Adding virtual memory to AWS EC2 micro instances (and use a 32-bit os)

Some of you have probably experienced that an Amazon Web Services EC2 micro instance might be too small with it’s 613MB of memory. If you deploy medium or large footprint application on it (well, even WordPress + MySQL could be stretch), both the instance and your systems might start to crash.

Tip #1: Use a 32-bit image

Using a 64-bit OS sets you at a disadvantage since everything 64-bit actually uses more memory. A memory reference in a 64-bit OS is twice the size of a 32-bit OS, so for micro-instances, be sure to go 32-bit.

A lot of people want to use 64-bit to have an upgrade path. But frankly; both the EC2 small and EC2 medium has under 4GB memory, so stay 32-bit if you are planning to use a micro-instance. The 32-bit alternative gives you a decent upgrade-path, and if your systems grow larger than medium size, a reinstall is probably required anyway.

Tip 2: Add virtual memory

The EC2 micro has, as mentioned above, just a puny 613MB memory allocation, and there is no virtual memory allocated by default. This is however easy to fix.

Step 1:

First, create a EBS-volume with for example 1 GB (if you want to add 1 GB virtual memory).

Step 2:

After the EBS-volume is creates, attach it to the EC 2 micro instance (remember which device it is attached to (for example /dev/sdf)

Step 3:

Logged into your micro-instance, attach the new drive by doing (assuming the volume was mounted as /dev/sdf and you run Ubuntu 12.04 or later):

mkswap -f /dev/xvdf
swapon /dev/xvdf

The virtual memory should now be attached. You may verify it by issuing the command:

free -m
Step 4:

Attach the swap-area permanently so it survives reboots.
Edit your /etc/fstab file and add the line:

/dev/xvdf       swap    swap    defaults        0       0

15 thoughts on “Adding virtual memory to AWS EC2 micro instances (and use a 32-bit os)

  1. I am not sure you know the difference between 64-bit and 32-bit architecture. A 64-bit system will have more memory addresses for a running program provided it can make use of it, and not just a confusing “everything 64-bit actually uses more memory.” – you may need to reword that if you know what you’re talking about..
    I have been working with 64-bit and 32-bit servers for almost 10 years now, your first paragraph sounds a little ignorant than informative.
    From my experience, i have never had an issue opting 64-bit in terms of upgrade path or usability.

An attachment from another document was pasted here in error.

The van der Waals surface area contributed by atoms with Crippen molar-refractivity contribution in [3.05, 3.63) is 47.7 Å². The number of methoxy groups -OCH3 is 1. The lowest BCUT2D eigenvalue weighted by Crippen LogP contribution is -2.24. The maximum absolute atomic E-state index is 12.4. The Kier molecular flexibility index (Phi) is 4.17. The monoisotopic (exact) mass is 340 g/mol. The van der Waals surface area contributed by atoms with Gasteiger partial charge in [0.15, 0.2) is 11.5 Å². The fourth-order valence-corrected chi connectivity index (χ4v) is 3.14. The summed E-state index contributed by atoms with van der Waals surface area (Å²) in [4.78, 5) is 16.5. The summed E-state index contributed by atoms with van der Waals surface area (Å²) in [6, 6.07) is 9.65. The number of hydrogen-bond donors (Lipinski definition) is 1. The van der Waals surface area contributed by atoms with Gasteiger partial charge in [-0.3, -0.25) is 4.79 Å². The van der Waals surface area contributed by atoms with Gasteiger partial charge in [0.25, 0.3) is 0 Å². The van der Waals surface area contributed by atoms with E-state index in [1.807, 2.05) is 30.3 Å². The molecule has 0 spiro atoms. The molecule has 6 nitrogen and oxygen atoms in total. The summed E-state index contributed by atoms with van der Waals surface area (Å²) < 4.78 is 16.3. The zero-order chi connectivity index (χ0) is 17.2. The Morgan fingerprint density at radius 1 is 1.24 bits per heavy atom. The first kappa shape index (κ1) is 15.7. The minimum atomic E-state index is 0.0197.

And lastly, go with a local swapfile instead a remote volume for swap storage if you’re on the cloud, the network latency even though it is in the cloud far outweighs using a separate partition for swap.

    1. Hi, I’m quite familiar with the difference between 32 and 64 bit architecture. The issue is that the micro-instance of Amazon EC2 only have 613MB available memory. If you install a 64-bit version of an operating system, it will consume more memory that a 32-bit version since all pointers, internal data structures etc. are 64-bit and not 32-bit. An address-pointer in a 64-bit OS consumes 8 bytes of data, but in a 32-bit OS, it consumes 4 bytes of data.

      The article has nothing to do with upgrade-path for 32 vs 64 bit systems, but are adressing a very common problem on Amazon EC2 instances – mainly that the available memory is quite low. By going with a 32-bit version of an OS instead of 64-bit, you actually are consuming less memory in the running set. Maybe you should try yourself and install a 32-bit version and a 64-bit version in parallell and compare the memory footprint?

      Regarding a SWAP-partition/file; There is no such thing as a “local” disk on Amazon EC2

  2. This was really helpful for a failed install (because of memory limits). Otherwise I would have permanently had to switch to a higher tier just to do the one installation. Thanks!

  3. Hi,
    complete newbie to AWS/Ubuntu/terminals etc here

    I think I have got to stage 2 ok. I can see the dev/xvdf on the file system

    However, when I try mkswap -f /dev/xvdf I get permission denied
    I did this from my home directory /home/ubuntu

    I tried cd/ to get to root and running same command with no difference in outcome

    I have no password. I rely on keypairs to connect

  4. excuse me but are there instructions on how to add more RAM that for a Micro Windows 2008 SQL Server 2008 R2 Installation

    1. It is probably possible to add virtual memory to Windows as well. Just add the disk and put the swap-file on the new disk. I haven´t tried it myself thou…

  5. Very helpful post: I needed virtual memory in order to install certain packages for an EC@ micro-instance of the R Studio Server, and found precisely what do do here!

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